Travelling from brown to green

Without any carbon atoms, ammonia may appear at first glance to be completely decarbonised. Yet today, ‘brown’ ammonia is produced using the carbon-intensive Haber–Bosch process, responsible for around 1% of greenhouse gas emissions. So, in 2020, Doug MacFarlane’s Monash team published a ‘Roadmap to the Ammonia Economy’, showing how to eliminate greenhouse gas emissions over three technology generations.

The first generation uses existing Haber–Bosch technology, adopting carbon capture and offsetting, yielding ‘blue’ ammonia. This production will start decreasing by 2030 as second-generation technologies clean up the Haber–Bosch process’s hydrogen supply. This involves green hydrogen produced by splitting water electrolytically, powered by renewable energy, replacing hydrogen made carbon-intensively from steam reforming of methane.

We are aiming for smaller scale markets at first, such as distributed on-farm production of fertilisers

Within a few years a third-generation process being developed by Monash spinout Jupiter Ionics will then start to take over, explains Jacinta Bakker, the company’s senior research coordinator. ‘It is an electrochemical process that has an inbuilt electrolyser that can be constructed in modules and thus stacked and upscaled to meet the world’s demand for ammonia just using the sun, the air and seawater,’ she explains. It uses a reduction process to convert nitrogen in the presence of lithium salts into lithium nitride, which the chemists protonate to produce ammonia. The process has been known since 1930, and usually consumes ethanol to provide the protons. But in 2021 the Monash team published a route using a tetraalkyl phosphonium salt in place of ethanol, providing a stable, continuously recycling proton source.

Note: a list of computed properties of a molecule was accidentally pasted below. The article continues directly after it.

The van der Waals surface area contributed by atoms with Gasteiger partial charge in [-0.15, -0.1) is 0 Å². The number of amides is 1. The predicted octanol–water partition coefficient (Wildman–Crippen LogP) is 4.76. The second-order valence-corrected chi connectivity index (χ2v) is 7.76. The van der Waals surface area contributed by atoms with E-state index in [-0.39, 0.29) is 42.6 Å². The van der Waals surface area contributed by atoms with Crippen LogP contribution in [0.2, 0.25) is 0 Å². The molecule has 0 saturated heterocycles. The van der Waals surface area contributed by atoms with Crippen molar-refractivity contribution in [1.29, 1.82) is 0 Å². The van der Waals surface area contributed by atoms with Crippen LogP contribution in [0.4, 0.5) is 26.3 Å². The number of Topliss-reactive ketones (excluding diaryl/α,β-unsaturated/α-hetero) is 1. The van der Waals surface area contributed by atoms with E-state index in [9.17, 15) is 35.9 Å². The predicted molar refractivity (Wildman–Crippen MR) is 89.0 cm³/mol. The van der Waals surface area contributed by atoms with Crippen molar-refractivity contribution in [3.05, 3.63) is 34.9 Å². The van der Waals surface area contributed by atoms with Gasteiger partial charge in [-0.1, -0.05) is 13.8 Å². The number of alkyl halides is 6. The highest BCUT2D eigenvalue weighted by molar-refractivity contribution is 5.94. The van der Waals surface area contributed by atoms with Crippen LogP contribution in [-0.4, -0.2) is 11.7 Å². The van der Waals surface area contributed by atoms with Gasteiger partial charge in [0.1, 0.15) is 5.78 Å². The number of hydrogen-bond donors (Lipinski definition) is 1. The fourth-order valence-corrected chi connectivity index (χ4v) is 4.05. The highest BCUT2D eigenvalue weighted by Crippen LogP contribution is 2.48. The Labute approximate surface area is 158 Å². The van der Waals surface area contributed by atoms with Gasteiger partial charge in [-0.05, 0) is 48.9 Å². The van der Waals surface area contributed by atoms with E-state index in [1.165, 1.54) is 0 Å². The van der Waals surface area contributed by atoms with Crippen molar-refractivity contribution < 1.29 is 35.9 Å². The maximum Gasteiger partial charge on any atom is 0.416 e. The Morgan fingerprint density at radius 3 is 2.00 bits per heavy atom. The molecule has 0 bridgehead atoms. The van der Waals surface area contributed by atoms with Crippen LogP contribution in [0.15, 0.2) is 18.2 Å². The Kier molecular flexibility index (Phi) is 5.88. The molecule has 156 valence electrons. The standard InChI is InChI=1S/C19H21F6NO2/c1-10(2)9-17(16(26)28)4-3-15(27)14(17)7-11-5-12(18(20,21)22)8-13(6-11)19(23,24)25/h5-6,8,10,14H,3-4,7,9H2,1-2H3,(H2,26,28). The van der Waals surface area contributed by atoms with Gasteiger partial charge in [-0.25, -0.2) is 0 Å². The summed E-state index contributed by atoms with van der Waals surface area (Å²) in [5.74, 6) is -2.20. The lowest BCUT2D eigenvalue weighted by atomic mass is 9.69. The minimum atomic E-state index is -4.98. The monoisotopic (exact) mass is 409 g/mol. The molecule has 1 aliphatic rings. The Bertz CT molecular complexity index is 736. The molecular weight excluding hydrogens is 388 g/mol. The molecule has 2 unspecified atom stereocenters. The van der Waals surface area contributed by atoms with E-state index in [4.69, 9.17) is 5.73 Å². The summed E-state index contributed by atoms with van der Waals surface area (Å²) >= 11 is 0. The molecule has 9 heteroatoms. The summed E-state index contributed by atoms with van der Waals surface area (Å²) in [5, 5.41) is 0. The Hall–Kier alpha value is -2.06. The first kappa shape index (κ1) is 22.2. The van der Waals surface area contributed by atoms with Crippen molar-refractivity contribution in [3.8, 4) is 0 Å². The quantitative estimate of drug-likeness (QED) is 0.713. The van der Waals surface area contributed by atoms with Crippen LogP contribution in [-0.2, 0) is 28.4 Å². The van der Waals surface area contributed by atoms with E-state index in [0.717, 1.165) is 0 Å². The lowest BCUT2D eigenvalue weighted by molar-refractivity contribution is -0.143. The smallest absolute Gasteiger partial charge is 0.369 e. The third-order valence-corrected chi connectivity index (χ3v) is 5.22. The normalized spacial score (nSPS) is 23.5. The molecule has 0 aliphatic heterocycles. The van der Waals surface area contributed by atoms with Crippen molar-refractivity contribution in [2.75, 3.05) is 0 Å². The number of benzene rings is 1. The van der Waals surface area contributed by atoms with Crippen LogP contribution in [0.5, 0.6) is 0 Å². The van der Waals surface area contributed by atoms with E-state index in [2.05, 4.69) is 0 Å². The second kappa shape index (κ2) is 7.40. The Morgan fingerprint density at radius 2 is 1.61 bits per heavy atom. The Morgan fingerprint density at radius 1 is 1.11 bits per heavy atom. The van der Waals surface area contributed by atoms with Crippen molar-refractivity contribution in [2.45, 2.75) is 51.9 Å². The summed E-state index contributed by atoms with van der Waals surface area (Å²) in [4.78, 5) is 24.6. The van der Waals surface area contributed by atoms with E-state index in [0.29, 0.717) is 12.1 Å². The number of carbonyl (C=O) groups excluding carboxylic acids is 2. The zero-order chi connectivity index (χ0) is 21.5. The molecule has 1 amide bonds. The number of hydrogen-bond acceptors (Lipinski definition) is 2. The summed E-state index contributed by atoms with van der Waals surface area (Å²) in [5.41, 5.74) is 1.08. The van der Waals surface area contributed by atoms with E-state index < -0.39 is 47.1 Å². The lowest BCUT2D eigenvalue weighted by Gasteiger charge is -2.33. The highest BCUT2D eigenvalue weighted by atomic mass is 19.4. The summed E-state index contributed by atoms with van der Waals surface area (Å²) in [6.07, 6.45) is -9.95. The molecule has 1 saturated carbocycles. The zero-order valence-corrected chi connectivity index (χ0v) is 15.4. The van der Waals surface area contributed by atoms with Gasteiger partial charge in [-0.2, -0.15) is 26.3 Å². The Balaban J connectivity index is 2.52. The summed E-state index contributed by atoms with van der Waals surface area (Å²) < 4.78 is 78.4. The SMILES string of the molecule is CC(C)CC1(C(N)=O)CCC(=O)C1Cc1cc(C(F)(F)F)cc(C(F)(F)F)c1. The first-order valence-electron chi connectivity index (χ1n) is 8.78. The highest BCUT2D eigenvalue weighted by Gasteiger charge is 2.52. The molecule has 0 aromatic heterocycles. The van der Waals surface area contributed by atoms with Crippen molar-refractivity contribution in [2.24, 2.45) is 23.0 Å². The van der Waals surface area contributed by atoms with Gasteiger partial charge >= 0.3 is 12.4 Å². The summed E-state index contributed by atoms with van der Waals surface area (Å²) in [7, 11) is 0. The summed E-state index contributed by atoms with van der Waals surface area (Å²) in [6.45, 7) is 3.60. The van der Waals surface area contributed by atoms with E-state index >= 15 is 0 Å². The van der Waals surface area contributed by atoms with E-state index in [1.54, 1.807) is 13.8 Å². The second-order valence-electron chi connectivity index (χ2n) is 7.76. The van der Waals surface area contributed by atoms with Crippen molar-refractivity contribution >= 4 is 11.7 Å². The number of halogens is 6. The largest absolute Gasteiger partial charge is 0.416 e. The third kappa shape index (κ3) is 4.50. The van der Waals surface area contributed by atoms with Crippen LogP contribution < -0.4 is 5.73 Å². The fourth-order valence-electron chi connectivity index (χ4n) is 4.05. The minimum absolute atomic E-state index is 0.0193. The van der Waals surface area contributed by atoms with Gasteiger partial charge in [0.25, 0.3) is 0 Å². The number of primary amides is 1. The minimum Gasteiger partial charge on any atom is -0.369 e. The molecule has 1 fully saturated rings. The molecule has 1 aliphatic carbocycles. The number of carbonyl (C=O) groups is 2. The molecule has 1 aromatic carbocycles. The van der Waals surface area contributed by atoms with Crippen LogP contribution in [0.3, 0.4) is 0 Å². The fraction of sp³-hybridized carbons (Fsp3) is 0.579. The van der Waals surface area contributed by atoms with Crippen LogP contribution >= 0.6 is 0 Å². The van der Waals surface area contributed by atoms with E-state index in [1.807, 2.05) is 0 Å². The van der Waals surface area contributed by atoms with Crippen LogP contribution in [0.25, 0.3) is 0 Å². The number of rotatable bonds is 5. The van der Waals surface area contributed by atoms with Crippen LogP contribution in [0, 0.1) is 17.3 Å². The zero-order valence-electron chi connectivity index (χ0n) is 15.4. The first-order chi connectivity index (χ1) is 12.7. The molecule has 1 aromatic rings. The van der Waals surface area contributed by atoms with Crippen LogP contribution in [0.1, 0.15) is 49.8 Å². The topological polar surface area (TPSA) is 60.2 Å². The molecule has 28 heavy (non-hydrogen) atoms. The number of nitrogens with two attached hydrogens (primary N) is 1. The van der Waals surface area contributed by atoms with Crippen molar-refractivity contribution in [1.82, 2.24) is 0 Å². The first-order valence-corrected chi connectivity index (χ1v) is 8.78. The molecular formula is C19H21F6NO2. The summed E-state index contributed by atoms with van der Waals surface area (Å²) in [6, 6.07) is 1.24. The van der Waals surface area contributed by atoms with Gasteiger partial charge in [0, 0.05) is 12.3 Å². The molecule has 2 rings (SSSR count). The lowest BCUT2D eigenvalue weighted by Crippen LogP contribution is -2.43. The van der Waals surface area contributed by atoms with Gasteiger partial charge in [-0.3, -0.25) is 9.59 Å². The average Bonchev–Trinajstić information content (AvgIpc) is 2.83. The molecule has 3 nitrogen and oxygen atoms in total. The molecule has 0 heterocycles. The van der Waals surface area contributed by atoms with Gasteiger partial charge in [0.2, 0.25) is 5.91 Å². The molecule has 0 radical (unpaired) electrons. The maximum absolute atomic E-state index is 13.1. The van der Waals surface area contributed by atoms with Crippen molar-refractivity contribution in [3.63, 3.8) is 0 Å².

Lithium’s role might ring alarm bells, given the current enormous demand for the element from batteries. However, Bakker stresses that the approach uses only small amounts of lithium that are completely recycled in its processes, while the Monash researchers are also investigating other metals. Meanwhile, although Jupiter Ionics aims to scale up to meet the volumes needed for shipping fuel, it’s a big challenge, Bakker adds. If shipping is entirely powered by ammonia, it will likely need triple the amount currently used as fertiliser, according to Monash’s roadmap. ‘We are aiming for smaller scale markets in the first stage, such as distributed on-farm production of fertilisers and fuels,’ Bakker says.

In the UK, Edman Tsang’s team at the University of Oxford is developing technologies at several green ammonia production process stages. For example, in 2018 working with Siemens they deployed a wind-powered green ammonia synthesis demonstrator in Harwell, UK. More recently, Tsang’s team has improved the process of splitting water electrolytically by swapping platinum catalysts for silver nanoparticles or using light using a combination of titania and magnesia catalysts. They’ve also developed methods to make ammonia electrochemically using molten electrolytes and ruthenium catalysts.